NATIVE AMERICAN GRAVES PROTECTION AND REPATRIATION ACT

By Bob Katzen

The House gave initial approval to a bill that applies the federal law known as the Native American Graves Protection and Repatriation Act to any museums and state agencies that receive state or local funding in the state of Massachusetts.

The federal law, according to the National Park Service’s website, “requires that federal agencies and museums receiving federal funds inventory holdings of Native American human remains, funeral-related and sacred objects and provide written summaries of other cultural items. The agencies and museums must consult with Indian Tribes and Native Hawaiian organizations to attempt to reach agreements on the repatriation or other disposition of these remains and objects. Once lineal descent or cultural affiliation has been established, and in some cases the right of possession also has been demonstrated, lineal descendants, affiliated Indian tribes, or affiliated Native Hawaiian organizations normally make the final determination about the disposition of cultural items.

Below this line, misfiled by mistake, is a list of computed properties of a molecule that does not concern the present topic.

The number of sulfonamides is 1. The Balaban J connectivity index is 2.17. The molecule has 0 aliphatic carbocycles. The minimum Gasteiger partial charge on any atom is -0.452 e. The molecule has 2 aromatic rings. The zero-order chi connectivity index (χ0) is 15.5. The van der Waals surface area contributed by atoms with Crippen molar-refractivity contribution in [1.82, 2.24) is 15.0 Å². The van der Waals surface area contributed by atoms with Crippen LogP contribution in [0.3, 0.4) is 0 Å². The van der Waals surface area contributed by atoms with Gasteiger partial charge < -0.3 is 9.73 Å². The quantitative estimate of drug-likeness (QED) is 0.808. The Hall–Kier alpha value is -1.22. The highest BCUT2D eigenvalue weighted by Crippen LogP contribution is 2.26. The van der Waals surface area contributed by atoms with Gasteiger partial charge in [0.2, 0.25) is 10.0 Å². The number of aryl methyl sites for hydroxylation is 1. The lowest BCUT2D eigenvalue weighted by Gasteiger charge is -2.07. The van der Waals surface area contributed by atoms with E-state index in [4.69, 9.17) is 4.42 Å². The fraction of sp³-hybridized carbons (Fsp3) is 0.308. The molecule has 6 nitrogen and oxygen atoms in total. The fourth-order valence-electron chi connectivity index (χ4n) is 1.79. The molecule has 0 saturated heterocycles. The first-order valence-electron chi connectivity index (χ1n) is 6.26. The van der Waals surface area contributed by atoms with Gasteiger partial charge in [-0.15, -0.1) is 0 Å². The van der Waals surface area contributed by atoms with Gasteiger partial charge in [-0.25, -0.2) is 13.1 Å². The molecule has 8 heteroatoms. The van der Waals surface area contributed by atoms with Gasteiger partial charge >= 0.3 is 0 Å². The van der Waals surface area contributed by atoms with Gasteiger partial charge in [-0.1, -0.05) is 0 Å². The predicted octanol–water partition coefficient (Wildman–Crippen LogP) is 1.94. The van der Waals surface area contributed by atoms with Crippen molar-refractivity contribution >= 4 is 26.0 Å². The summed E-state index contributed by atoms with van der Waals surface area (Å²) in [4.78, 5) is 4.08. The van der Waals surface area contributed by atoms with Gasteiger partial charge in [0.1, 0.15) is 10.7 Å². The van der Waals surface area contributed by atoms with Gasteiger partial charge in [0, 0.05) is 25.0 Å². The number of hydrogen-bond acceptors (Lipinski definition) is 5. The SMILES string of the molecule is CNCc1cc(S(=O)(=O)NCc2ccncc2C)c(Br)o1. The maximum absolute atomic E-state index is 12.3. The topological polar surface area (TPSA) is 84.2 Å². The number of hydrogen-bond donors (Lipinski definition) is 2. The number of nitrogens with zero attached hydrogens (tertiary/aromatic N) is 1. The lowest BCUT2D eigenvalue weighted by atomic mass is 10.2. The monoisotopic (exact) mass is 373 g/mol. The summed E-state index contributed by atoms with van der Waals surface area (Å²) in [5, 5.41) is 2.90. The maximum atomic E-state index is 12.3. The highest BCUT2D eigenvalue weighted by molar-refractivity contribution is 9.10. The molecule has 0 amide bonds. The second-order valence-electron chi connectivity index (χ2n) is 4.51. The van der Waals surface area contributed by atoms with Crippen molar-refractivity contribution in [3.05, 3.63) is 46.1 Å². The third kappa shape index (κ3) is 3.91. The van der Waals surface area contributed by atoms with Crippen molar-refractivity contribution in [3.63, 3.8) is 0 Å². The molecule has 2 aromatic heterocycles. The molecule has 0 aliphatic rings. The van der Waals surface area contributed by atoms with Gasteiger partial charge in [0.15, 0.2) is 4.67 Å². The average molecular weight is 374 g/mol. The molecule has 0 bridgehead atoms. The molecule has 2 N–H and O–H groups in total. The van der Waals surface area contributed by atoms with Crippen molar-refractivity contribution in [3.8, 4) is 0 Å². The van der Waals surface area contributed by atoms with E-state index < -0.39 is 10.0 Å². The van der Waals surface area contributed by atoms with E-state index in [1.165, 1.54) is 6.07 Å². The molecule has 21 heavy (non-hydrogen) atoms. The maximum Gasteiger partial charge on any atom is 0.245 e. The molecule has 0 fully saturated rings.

“The fundamental concept of the proposed state law is to build on the protections set forth under federal law … to explicitly incorporate such protections into Massachusetts state law,” said the bill’s co-sponsor Rep. John Rogers (D-Cambridge).

Co-sponsor Rep. David Biele (D-South Boston) did not respond to repeated requests by Beacon Hill Roll Call to comment on his bill.

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